Looking at Zoning and Neighborhood Change

Lesson Name: Looking at Zoning and Neighborhood Change

Primary Museum Pedagogy: Physicality, Narrativity and Materiality

Course Title and Description: Lehman College HIU348: History of New York City and State (Spring ‘18)

Lesson Overview: In this lesson, students embody images of different parts of New York City, consider how zoning affects physical differences in neighborhoods, and then consider the pros and cons of rezoning.


  • Visual analysis
  • Working as a group
  • Critical thinking

Pedagogical Considerations:

  • This lesson has distinct phases which vary the activity and keep students engaged
  • Much of this lesson is observation-based and game-based; students are asked to look closely at images and then to guess which group is reenacting which image; it encourages students to interact and strategize with each other with the teacher acting as a facilitator rather than a font of knowledge.
  • This lesson is open-ended; students are ultimately asked to think critically and use sources to explain their conclusions, but a multitude of conclusions are possible.
  • This lesson may work best split into two days, with more time spent on researching zoning debates

Content Objectives:

  • Students will consider density and use in different neighborhoods
  • Students will learn the history of zoning laws and what zoning regulations are in place today
  • Students will delve into present-day debates about rezoning, upzoning, and downzoning
  • Students will consider neighborhood character and neighborhood development from the perspectives of different stakeholders.

Key Terms

  • Zoning
  • Density
  • Mixed-use
  • Upzoning
  • Downzoning


Part I–Lay of the Land (15-20 minutes)

Students are asked to take a “gallery walk” around the classroom, where 5 numbered images of different New York neighborhoods have been placed at intervals. Images are cited (place, date, artist) on the back for reference. Students write notes about their reactions to/observations about each place. In addition to anything they want to include, they are asked specifically to weigh in on:

–What types of buildings do you see? (height, a lot/a few, materials made of)

–What people, if any, are in this picture? What are they doing?

–What other objects are present in this image?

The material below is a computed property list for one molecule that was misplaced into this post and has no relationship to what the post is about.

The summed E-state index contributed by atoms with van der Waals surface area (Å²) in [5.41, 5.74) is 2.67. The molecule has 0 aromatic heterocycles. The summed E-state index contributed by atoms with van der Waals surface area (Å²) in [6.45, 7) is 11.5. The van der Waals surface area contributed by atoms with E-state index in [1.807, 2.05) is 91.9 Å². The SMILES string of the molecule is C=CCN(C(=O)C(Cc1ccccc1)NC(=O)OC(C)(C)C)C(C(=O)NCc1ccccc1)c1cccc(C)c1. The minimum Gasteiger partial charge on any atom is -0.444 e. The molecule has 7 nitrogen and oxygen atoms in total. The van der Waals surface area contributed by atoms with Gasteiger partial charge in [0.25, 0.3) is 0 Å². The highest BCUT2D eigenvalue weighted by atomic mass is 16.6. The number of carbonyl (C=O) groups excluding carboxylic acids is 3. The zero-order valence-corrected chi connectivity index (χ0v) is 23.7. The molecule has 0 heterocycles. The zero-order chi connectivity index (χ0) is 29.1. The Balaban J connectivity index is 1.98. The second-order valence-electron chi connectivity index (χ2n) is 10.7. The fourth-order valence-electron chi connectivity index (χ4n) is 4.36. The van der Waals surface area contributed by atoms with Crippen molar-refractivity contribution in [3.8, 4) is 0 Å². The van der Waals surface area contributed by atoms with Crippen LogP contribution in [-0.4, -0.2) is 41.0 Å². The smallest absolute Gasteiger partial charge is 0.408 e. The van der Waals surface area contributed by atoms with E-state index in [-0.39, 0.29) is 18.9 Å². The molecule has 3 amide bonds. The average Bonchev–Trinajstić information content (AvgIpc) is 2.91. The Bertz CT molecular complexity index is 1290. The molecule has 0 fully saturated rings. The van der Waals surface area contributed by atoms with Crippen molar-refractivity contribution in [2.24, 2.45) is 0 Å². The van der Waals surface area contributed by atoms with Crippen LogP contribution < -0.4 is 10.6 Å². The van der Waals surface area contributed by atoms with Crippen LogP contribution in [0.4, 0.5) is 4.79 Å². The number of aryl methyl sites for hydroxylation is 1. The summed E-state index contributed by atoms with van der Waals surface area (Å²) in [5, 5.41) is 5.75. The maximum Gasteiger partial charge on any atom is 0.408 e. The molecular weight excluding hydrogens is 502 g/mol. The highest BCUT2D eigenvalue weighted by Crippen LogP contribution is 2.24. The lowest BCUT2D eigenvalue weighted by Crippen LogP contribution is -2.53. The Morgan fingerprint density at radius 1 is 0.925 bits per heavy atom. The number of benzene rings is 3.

–What is your overall impression of this scene, in 5 words or phrases?

Afterwards, in groups of 4-6, students discuss what they saw. Was there a collective favorite neighborhood? If so, why? If not, why? What words did people use to describe the different neighborhoods? Do any of these images remind you of your own neighborhood? What’s similar/what’s different?

Part II–Become the Neighborhood (15-20 minutes)

Each group is assigned one of the images to reenact as a tableau. Students will strategize about what parts of the image are most important to communicate. Students will strategize about who will embody what in the image. Afterwards, each group, in turn, will enact their tableau for the rest of the class, with the class trying to guess which image each group is. Classmates may interact with the tableau by tapping students on the shoulder to “hear” from them: a student may say what they imagine a person, object, or building in the image is thinking.

After all the tableaus have been guessed correctly, have a brief discussion all together about how students worked on their tableau. What were the main features of their image? What choices did you make in order to communicate your image to the rest of the class? What are the distinctive qualities of the neighborhood you were assigned?

Part III–Considering Change (10-15 minutes)

Each group looks up their neighborhood (as close to the original location as possible) on Google Street View. Consider as a group: what has changed in this neighborhood, and what has stayed the same?

Search for your neighborhood using the city’s zoning map. What zone is your neighborhood? What kinds of buildings can be built there? Has your neighborhood’s zoning changed?

Part IV–Contextualizing Change (15-20 minutes)

As a group, search for articles about rezoning, upzoning, and downzoning in your group’s neighborhood. What do each of these terms mean? Is your neighborhood slated for rezoning or has it been rezoned since 2000, and if so, what kind? Who wants it and who opposes it and what are their reasons?

Come back together as a class and report on the status of each neighborhood. Does your group agree with the current zoning of your neighborhood or do you think it should be rezoned? Do people in your group disagree?

Part V–Taking a Position (5-10 minutes)

After considering what zoning is and how it shapes neighborhoods, and hearing the views of varying stakeholders, what do you think about rezoning? Do you mostly oppose it or mostly support it?

Students will indicate their position on the “human barometer,” where they are asked to physically stand on a spectrum in the classroom indicating the degree to which they support or oppose rezoning. The teacher taps on individual students in different positions and asks them to clarify their reasoning: if you’re in the middle, why? What information affects your position?

Extension Activity (at home)

Design your ideal neighborhood of 1-4 blocks and create an image of it (aerial view or street view) What does it need? How many people can it support? Is it more dense or less dense? What official zone is it most like? What are the best things about it, and what are some shortcomings or vulnerabilities? Is it inspired by any real part of the city?

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